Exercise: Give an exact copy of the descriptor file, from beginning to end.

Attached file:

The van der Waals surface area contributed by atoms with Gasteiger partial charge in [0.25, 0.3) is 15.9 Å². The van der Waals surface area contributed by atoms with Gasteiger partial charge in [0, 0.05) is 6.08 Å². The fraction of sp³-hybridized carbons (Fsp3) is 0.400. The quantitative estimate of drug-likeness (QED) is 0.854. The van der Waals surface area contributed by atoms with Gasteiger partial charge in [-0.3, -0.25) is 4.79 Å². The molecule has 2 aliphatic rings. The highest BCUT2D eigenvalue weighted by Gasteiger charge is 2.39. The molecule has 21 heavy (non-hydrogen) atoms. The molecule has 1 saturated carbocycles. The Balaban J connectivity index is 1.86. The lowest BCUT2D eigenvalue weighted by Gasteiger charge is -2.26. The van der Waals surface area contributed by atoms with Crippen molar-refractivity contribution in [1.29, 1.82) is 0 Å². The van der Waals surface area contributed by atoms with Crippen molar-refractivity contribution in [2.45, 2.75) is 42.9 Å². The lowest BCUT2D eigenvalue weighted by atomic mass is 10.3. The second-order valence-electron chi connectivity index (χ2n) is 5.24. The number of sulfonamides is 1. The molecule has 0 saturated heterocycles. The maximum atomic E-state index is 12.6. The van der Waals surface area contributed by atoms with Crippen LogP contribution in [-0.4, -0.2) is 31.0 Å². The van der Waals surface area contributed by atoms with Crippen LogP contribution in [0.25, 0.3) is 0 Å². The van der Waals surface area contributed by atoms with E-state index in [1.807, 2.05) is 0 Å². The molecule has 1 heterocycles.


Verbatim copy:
The van der Waals surface area contributed by atoms with Gasteiger partial charge in [0.25, 0.3) is 15.9 Å². The van der Waals surface area contributed by atoms with Gasteiger partial charge in [0, 0.05) is 6.08 Å². The fraction of sp³-hybridized carbons (Fsp3) is 0.400. The quantitative estimate of drug-likeness (QED) is 0.854. The van der Waals surface area contributed by atoms with Gasteiger partial charge in [-0.3, -0.25) is 4.79 Å². The molecule has 2 aliphatic rings. The highest BCUT2D eigenvalue weighted by Gasteiger charge is 2.39. The molecule has 21 heavy (non-hydrogen) atoms. The molecule has 1 saturated carbocycles. The Balaban J connectivity index is 1.86. The lowest BCUT2D eigenvalue weighted by Gasteiger charge is -2.26. The van der Waals surface area contributed by atoms with Crippen molar-refractivity contribution in [1.29, 1.82) is 0 Å². The van der Waals surface area contributed by atoms with Crippen molar-refractivity contribution in [2.45, 2.75) is 42.9 Å². The lowest BCUT2D eigenvalue weighted by atomic mass is 10.3. The second-order valence-electron chi connectivity index (χ2n) is 5.24. The number of sulfonamides is 1. The molecule has 0 saturated heterocycles. The maximum atomic E-state index is 12.6. The van der Waals surface area contributed by atoms with Crippen LogP contribution in [-0.4, -0.2) is 31.0 Å². The van der Waals surface area contributed by atoms with Crippen LogP contribution in [0.25, 0.3) is 0 Å². The van der Waals surface area contributed by atoms with E-state index in [1.807, 2.05) is 0 Å². The molecule has 1 heterocycles.